This 1974 play first made the name of author David Mamet, who has since had huge success on stage and screen with the likes of American Buffalo, Speed-the-Plow, House of Games, Oleanna and the Pulitzer Prize-winning Glengarry Glen Ross. Written when Mamet was just 27, Sexual Perversity bears the hallmarks of his later work: rapid-fire - and often filthy - dialogue, misogynistic posturing and moral vacuousness.
The beaches, bars and bedrooms of Chicago provide the setting for the 30-odd, mating-and-dating scenes in the lives of four singles seeking emotional as well as sexual sustenance. When Dan (Perry) and Deborah (Reilly) tentatively embark on a live-in romance, they're undermined by their cynical, unattached friends, Bernie (Azaria) and Joan (Driver).
In under-drawn roles, Driver and Reilly (both British) sport faultless accents, while Reilly also exudes natural stage charm. Admittedly benefiting from the juiciest script fillets, Azaria is nonetheless sensational as bitter braggart Bernie, hilariously recounting outlandish tall tales of sexual prowess to mask, as his characters might say in modern American parlance, some serious childhood 'issues'.
It's somewhat hazy why Bernie should hold such sway over Dan, but what's crystal clear is that Perry - whose efforts to banish 'Chandler Bing' mannerisms are admirable even if the resulting deep-voiced bravado doesn't sit altogether naturally - raises his performance whenever he shares the stage with Azaria. The play's opening and closing shots, featuring the men in predatory mode, are by far the most memorable.
Perhaps because of screen reputations of his cast, director Lindsay Posner seems intent on highlighting the cinematic qualities of Mamet's writing - Jeremy Herbert's slick design (reminiscent of his Up for Grabs contributions) using sliding panels that zoom in from all sides to frame each scene like a camera's eye.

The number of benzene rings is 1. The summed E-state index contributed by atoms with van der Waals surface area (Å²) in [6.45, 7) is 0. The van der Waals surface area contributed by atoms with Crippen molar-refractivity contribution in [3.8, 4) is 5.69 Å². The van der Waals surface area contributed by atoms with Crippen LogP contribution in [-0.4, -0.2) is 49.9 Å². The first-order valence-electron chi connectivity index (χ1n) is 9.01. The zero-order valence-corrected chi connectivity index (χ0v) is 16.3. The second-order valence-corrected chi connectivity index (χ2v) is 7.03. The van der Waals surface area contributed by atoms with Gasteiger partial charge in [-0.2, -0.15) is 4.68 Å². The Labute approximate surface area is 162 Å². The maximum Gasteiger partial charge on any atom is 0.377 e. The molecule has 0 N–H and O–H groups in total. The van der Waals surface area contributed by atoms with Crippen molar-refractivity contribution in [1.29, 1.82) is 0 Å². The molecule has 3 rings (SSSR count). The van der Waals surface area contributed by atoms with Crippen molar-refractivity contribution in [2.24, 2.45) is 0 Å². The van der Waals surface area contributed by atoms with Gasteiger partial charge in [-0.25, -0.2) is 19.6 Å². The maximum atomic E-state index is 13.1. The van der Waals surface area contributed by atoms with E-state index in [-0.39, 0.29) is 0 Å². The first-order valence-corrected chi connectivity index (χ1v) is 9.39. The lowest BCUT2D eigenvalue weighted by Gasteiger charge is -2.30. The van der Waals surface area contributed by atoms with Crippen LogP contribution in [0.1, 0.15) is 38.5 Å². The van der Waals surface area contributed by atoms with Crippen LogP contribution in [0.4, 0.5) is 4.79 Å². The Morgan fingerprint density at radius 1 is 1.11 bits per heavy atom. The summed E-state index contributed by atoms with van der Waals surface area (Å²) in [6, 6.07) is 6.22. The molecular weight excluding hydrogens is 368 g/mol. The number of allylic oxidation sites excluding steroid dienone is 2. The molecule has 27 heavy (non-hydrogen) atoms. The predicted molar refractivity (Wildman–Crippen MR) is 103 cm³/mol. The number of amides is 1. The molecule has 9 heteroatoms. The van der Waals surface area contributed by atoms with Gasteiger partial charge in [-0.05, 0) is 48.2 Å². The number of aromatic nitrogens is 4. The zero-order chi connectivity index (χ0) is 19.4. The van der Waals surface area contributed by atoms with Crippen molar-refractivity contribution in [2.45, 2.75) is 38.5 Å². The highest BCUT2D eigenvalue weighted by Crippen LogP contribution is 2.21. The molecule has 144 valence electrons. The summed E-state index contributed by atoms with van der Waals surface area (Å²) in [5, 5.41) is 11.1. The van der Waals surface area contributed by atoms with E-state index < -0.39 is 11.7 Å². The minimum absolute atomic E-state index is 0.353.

Unfortunately, rather than creating a film-like fluidity, these necessitate seemingly endless transitional pauses that, despite blasts of disco music and grainy projections of 1970s street scenes, make the play drag - no small feat considering it's only 80 minutes without an interval.
The most questionable production decision, however, has got to be the choice of staging Sexual Perversity in this manner in the first place. When performed elsewhere, it's usually conjoined with one of Mamet's other one-act plays (as in Sheffield's 2001 pairing of it with The Shawl). As it is, while certainly entertaining, this singular revival does not feel like a full evening - either in theatrical or value-for-money, star-spotting terms.
- Terri Paddock